One of the questions I get frequently in the Academy and on social media or email is how to handle teaching students to request items. Specifically the question often centers around how to manage when the student asks for something he or she can’t have.
For instance, Jeremy is learning to make requests with a speech-generating device. He asks for things he commonly wants, but he really likes the iPad. And your classroom only has 2 iPads that are rotated among your students. So, of course, it’s not always available. And when he asks for it, he is still at the stag where he gets what he requests consistently and quickly to reinforce his request. But in real life, that’s not always possible. And then you worry about whether you are extinguishing his communication. Or he goes into a 30-minute meltdown because he didn’t get what he wanted. What’s a teacher to do?
We’ve all experienced this at some point. Sometimes we don’t have access to or have run out of what the student asked for. Or he’s had his limit. Other times he goes on a restrictive diet and we can’t give it to him anymore.
The behavior that ensues is sometimes related to frustration or because he doesn’t completely understand that you Can’t give it to him, instead of you Won’t. Or in the past, if he persists and the behavior continues, he’ll get the item (enter how extinction bursts work).
To address all these issues I thought I would talk about the Do and Don’ts to what to do when a student asks for something he can’t have—sometimes a million times!
1. Don’t take the communication item off his board or device.
Yes, that might be easier for us, but essentially it’s avoiding the problem. It’s not teaching. In addition, it’s like taking away his voice. Imagine if this was a student you were teaching who could speak. You couldn’t take the name of the item out of his vocabulary once he has it. The same reasoning should apply to a student using AAC.
2. Don’t put his AAC tools out of reach.
Again, like in #1, you are avoiding the problem, not solving it. Students should ethically have access to their voice throughout the day…and we have to find ways to teach them to use them responsibly.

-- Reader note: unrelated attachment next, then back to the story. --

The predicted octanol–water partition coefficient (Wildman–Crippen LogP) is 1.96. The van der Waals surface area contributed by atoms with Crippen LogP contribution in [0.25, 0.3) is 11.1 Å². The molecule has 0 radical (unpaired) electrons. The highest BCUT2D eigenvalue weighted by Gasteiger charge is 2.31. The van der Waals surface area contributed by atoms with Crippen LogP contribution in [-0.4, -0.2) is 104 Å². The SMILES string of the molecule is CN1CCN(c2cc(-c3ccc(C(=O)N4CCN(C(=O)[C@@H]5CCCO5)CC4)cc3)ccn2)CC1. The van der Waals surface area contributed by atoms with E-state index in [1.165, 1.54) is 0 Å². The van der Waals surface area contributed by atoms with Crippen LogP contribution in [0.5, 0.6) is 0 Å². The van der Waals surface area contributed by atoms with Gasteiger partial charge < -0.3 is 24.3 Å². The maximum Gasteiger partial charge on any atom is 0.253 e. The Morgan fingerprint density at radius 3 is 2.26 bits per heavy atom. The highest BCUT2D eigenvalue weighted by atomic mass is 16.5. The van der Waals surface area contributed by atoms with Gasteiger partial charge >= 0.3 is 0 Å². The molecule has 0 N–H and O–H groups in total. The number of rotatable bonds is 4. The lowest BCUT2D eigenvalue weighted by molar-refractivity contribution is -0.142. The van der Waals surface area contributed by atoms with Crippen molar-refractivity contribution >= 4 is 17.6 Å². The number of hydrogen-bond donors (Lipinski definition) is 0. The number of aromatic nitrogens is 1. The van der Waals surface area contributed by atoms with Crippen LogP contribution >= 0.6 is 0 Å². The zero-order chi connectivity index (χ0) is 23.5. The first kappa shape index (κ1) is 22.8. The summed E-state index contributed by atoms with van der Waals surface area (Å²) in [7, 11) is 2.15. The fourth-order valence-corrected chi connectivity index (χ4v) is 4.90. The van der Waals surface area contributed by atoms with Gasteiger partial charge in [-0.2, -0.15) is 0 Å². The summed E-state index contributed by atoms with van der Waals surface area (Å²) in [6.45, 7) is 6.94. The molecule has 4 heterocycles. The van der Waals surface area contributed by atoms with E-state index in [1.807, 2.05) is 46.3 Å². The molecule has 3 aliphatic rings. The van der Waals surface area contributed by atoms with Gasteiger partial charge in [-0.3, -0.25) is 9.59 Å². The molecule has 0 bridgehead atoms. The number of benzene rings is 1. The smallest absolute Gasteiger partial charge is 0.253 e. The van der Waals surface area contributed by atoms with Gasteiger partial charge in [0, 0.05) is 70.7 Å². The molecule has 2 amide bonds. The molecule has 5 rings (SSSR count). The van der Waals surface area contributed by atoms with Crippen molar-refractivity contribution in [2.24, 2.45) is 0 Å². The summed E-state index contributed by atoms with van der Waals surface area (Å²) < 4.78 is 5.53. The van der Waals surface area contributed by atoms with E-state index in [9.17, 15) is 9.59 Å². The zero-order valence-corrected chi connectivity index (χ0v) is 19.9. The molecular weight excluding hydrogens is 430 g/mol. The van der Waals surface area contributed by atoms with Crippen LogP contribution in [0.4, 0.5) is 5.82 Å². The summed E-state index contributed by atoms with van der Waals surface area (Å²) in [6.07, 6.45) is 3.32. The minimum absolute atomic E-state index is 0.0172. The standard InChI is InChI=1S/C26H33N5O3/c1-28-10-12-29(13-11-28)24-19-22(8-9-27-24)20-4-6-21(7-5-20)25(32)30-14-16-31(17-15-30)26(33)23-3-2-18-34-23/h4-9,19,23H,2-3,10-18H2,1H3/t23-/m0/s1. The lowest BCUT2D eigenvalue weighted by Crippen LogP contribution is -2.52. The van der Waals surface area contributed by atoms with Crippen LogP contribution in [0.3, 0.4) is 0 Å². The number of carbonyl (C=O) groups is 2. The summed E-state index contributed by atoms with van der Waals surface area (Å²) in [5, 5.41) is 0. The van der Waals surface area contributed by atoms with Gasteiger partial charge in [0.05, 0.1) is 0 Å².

3. Give him the item, unless you have factored this into your instructional plan.
Eventually you will have to teach him that everything is not available all the time. But if you are just emerging with this skill, you might consider giving it to him each time or setting it up so you are able to do this (e.g., making sure you have lots of it available, or for Jeremy having a reserved iPad that you are using just for him right now).
1. Set him up to teach this lesson explicitly.
Set up times when you can manage the behavior when you don’t grant his request. This way you have set aside time to wait out the behavior if you have to.
2. Start with less preferred items.
Start your instruction on not getting something he asks for (or waiting for it) with things he requests that aren’t his most preferred item. That way the behavior may not be as severe when it happens. This way you can teach him how it works without as much of an outburst.
3. Teach him waiting instead of just denying him something.
That way you can eventually give him that highly desired item (i.e., iPad) once he waits. I’ll do a post soon on teaching waiting.
4. Use concrete signs of unavailability
You can also show him concrete signs that something isn’t available, such as showing him an empty container (e.g., empty cereal box or chips bag). Keep empty containers around so you can pull them out to show him. This may help him understand that something simply isn’t available. Let him hold and inspect the container, turn it upside down, etc. to help him understand it. For the iPad or computer, try putting it in a parking lot or put a box over it so he sees it’s off limits.
If he uses AAC with pictures you can manipulate, put an X over it on his PECS book or schedule. Practice this type of strategy until they can handle not getting those less preferred items, and then gradually increase to more preferred items.
So what other strategies do you have for teaching students to wait or teaching students to accept no when making requests?
And of course we have to move beyond requesting at some point…if your student is at that point in learning, try this post.
Looking for tools to help with your students communicate effectively in the classroom? Try my communication boards.
Until next time,